“I’ve had pretty rough experiences with the mental health services here,” Thomas said. “At one point I was struggling with depression and anxiety pretty severely, and I went to the office and asked to see my counselor who is Ms. Hebert, but she wasn’t there so they had me talk to another counselor instead. My counselor already knows everything and we look at solutions, so talking to someone else was a bit uncomfortable. I talked to the other counselor about how I was feeling depressed, but pretty much lied when she tried to dig deeper into my mental health because I knew the school would be weird about it. She decided to do an evaluation on me anyway, so I answered kind of honestly but also kind of skipped over stuff I felt uncomfortable with. She took my phone away during the evaluation which was kind of scary, and then afterwards had me step outside for a bit and when I came back in she informed me that she had just called the Claremont Police Department to do an evaluation on me because I feel down some days of the week.”
From there, Thomas informed her about her own treatment options but was not given her phone back, not even to text her mom, despite being a minor. She was informed that depending on what the officers thought, she could be taken to the nearest mental facility. If they decide that, the officers would let her mom know. Thomas did not get to directly contact her mom, and her mom did not get informed that her daughter was being evaluated by the police.
“Luckily, the police were super chill,” Thomas said. “They didn’t send me anywhere, they were just like yeah schools freak out anytime you say you’re depressed or have bad thoughts because they don’t want a lawsuit on them.”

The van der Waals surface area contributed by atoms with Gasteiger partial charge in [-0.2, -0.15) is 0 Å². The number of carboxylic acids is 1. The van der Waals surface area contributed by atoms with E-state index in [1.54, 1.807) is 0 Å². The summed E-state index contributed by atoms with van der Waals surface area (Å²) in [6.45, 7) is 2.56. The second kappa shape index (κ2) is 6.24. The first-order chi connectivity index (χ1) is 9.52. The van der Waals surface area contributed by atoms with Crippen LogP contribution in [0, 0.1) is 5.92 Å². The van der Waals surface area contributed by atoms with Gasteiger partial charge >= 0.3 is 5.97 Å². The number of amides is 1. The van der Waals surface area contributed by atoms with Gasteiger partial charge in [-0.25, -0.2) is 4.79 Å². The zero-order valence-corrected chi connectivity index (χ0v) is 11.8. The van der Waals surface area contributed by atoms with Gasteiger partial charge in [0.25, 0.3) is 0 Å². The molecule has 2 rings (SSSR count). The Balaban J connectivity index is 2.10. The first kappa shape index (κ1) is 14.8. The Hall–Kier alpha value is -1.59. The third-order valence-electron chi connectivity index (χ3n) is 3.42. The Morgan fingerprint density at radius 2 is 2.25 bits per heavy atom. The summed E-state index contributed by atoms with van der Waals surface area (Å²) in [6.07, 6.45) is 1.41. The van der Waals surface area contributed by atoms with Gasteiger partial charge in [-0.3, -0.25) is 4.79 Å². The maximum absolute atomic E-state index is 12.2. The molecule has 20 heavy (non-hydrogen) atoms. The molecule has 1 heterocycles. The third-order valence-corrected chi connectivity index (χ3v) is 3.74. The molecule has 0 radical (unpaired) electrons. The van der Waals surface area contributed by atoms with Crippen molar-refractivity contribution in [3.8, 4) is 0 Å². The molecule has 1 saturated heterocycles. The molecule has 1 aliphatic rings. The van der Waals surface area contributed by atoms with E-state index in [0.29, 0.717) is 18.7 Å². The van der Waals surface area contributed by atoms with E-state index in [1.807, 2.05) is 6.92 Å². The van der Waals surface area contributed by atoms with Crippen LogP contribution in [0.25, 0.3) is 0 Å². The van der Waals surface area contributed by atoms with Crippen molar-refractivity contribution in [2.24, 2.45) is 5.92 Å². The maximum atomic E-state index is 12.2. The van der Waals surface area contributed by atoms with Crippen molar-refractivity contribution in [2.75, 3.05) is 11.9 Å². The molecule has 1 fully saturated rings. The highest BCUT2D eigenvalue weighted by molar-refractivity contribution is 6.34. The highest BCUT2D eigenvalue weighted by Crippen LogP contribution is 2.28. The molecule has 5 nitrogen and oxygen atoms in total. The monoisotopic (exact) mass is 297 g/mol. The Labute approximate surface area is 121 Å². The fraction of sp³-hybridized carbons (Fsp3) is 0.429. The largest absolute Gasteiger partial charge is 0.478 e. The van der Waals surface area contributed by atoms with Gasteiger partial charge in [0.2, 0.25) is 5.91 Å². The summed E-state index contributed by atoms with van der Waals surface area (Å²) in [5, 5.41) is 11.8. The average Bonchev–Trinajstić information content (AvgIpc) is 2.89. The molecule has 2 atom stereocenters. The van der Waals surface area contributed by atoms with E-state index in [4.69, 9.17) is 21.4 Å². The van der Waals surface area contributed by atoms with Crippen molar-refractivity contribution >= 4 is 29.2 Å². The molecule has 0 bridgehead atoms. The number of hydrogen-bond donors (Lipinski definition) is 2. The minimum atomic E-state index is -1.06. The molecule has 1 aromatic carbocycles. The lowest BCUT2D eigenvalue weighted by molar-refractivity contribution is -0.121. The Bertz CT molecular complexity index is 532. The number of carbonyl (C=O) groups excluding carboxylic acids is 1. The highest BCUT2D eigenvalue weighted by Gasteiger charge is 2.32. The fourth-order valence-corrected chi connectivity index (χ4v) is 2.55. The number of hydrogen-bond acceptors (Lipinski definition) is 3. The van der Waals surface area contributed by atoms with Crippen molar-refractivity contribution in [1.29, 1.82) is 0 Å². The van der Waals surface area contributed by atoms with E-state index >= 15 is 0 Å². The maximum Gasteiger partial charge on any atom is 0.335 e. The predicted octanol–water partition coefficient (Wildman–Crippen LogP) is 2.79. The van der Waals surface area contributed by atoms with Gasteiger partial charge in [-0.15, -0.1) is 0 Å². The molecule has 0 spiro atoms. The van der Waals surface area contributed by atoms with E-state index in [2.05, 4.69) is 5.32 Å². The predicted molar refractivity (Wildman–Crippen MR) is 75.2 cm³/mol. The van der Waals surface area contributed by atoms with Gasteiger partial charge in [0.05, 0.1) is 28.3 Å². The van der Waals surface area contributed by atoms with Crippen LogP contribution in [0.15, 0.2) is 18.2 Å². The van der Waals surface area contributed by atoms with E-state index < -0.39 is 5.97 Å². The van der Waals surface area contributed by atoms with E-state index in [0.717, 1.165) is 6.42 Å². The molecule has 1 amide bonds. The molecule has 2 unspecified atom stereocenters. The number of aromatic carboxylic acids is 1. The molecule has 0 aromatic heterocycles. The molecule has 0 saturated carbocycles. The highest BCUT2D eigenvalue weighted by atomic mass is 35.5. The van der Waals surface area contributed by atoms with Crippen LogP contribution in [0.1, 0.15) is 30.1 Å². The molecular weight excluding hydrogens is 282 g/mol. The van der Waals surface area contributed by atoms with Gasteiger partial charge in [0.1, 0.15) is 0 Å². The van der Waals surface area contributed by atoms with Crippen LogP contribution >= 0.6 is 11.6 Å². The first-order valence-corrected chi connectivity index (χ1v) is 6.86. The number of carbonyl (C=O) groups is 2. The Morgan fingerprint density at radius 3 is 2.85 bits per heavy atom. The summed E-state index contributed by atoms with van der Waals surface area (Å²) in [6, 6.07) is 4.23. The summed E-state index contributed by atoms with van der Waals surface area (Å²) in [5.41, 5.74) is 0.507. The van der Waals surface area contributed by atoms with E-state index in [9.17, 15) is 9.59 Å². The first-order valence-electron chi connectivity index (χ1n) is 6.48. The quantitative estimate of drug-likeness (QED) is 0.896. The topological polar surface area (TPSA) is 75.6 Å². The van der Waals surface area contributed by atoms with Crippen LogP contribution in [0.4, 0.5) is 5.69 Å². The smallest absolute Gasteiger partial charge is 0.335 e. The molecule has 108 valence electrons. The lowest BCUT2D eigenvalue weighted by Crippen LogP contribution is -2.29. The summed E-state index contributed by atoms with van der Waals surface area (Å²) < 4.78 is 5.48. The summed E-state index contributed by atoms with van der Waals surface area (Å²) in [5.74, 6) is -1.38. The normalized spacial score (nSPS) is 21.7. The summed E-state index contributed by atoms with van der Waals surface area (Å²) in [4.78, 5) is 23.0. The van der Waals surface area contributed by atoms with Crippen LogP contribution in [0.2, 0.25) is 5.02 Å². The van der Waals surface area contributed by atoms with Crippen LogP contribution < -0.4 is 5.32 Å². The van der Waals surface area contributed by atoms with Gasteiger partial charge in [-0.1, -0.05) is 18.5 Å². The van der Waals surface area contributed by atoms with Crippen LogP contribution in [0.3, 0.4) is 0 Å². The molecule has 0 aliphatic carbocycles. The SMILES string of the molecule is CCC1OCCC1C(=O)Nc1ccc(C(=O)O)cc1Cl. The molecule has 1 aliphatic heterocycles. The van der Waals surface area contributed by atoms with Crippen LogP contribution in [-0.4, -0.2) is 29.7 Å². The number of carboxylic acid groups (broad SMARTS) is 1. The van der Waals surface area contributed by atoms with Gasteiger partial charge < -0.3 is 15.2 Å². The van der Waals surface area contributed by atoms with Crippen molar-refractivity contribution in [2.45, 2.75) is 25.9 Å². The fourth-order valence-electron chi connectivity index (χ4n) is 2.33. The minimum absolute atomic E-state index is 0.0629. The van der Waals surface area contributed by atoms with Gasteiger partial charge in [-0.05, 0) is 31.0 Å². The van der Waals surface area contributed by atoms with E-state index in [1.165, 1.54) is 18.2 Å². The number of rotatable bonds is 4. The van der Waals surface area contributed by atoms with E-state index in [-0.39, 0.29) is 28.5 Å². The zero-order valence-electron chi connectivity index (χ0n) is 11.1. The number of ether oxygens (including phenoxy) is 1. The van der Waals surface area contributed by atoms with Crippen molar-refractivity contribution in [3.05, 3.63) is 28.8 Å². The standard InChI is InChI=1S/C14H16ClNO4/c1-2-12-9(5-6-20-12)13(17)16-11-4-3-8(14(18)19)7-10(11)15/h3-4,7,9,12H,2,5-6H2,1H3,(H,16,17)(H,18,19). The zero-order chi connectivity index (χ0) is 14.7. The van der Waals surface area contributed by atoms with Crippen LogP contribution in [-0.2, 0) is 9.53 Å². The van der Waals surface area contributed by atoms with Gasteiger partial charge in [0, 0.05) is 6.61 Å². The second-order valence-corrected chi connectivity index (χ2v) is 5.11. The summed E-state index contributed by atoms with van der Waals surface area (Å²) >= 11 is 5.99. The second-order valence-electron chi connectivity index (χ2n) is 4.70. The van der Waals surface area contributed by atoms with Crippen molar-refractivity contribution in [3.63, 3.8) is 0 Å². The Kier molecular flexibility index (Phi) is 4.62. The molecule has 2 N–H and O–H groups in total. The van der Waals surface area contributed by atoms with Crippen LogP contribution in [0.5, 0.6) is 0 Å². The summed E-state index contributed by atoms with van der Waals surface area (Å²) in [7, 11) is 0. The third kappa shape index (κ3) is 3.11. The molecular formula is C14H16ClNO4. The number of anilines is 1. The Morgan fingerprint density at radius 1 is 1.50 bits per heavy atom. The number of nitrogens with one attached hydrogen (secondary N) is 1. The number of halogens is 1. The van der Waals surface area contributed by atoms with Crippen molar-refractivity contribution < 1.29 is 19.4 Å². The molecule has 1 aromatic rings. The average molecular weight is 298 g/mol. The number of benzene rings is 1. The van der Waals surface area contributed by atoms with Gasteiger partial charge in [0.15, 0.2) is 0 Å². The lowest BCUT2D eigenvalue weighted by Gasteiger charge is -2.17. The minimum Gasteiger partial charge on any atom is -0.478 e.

This whole situation is frustrating and frightening. Not being able to contact a parent or guardian when the police are about to psychiatrically evaluate you is an unimaginable experience, one that no student should have to go through at our school. For the rest of the interview, Thomas discussed how her experiences with the Student Support Center were even worse, how she has been dismissed when the intern she is talking to has a meeting, and how she is constantly sent home which only causes a cycle of missed work and stress. She also mentioned how ridiculous it is to need a parental signature to be able to talk to someone at the support center considering that takes this opportunity away from many students whose parents disagree with seeking support for mental health. It feels like there are a lot of differences between a licensed therapist and an intern, one of those being the need for a guardian’s consent. For students who feel like mental wellness is a priority, it’s hard to understand why there are not more actual therapists assigned to schools. There is a basic understanding of that just being the way the school system is, along with needing parental consent because of legal reasons. Despite that, it evidently discourages many students from looking to the school for help. There is obviously a “hear something, say something,” responsibility among staff, but when students are taken to a counselor or to the support center and feel like they have to lie in order to protect themselves, it creates a toxic, repetitive environment that begs for a change.